During our visit, the principal told us that she had recently been contacted by a NGO based in Johannesburg; that the NGO drills bore holes for water taps for free (this usually costs around R50,000 or more); and that it seemed they were arranging a further donation to modify some of her school’s grounds for a new building. She was as ecstatic as I’ve ever seen a rural South African. My teacher friend, a particularly religious man, expressed his happiness for her and the school and then suggested we pray.
This was in the parking lot, on our way to leave. Back into the school we went, to her office, where the two of them held an impromptu prayer session during which they spoke rapidly and loudly in siSwati to God and Jesus, thanking them for their generosity and omnipotence. At times, it almost sounded like they were trying to out-pray the other, as if to win some contest. This went on for at least five minutes.
About a month ago, in the lead-up to the mid-year exams and winter break, I arrived at one of my primary schools to spend some time working in the library. We recently received a substantial donation of books and I’ve been sorting, cataloging, and shelving them. As I walked into the school courtyard – a massive dirt lot with a sole, dying tree in the middle – I could see several male teachers sitting under it, chatting. Not 100 feet away, two classrooms full of 7th graders were out of control: children running in and out, fighting with each other, screaming and jumping on desks, throwing trash out the windows. It might as well have been a prison riot – and there wasn’t one teacher in there with them.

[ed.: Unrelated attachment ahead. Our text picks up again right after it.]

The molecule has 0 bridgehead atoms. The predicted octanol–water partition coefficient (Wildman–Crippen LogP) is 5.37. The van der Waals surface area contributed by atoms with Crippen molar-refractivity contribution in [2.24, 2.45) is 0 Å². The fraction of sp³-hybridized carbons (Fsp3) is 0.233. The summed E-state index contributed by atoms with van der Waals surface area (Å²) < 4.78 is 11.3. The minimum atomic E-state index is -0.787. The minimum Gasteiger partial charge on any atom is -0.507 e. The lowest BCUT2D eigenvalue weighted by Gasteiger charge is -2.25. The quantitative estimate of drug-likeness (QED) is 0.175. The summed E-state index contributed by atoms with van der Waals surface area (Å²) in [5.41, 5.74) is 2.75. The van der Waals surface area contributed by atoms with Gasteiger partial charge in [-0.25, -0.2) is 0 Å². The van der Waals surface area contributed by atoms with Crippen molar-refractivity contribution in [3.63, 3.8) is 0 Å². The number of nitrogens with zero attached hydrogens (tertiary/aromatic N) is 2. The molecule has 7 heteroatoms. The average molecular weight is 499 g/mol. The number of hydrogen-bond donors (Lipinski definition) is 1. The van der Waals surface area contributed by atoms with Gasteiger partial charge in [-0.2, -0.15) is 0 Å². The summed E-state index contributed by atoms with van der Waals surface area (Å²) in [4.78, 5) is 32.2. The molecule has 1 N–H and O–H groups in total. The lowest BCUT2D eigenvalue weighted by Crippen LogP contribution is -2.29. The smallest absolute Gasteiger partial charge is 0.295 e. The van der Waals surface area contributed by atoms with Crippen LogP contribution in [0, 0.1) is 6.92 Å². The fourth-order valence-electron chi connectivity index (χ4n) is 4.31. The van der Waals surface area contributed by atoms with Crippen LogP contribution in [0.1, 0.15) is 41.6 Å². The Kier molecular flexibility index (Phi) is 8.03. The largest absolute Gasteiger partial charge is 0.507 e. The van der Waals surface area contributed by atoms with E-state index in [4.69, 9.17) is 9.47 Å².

So, in the indirect manner of South Africans, I walk up and greet the teachers and persist in making small talk with them for five minutes. The best way I can explain it is, when you want to talk about something, you must first spend time talking about anything but. Finally, I ask one of them what’s going on. He explains that the teachers who are supposed to be in those classrooms during this period left school earlier that day (he doesn’t explain why, and it’s such a common practice here, I’ve learned to stop asking).
But Baba, I say, “why don’t you teach those learners?”
“It’s not my period to teach right now,” comes the reply.
“Right, I understand that, but surely there must be something you can teach them.” Playing to his ego, I add, “Baba, I am sure that there is something you know that those learners do not. It does not even have to be your learning area; you could teach them anything!”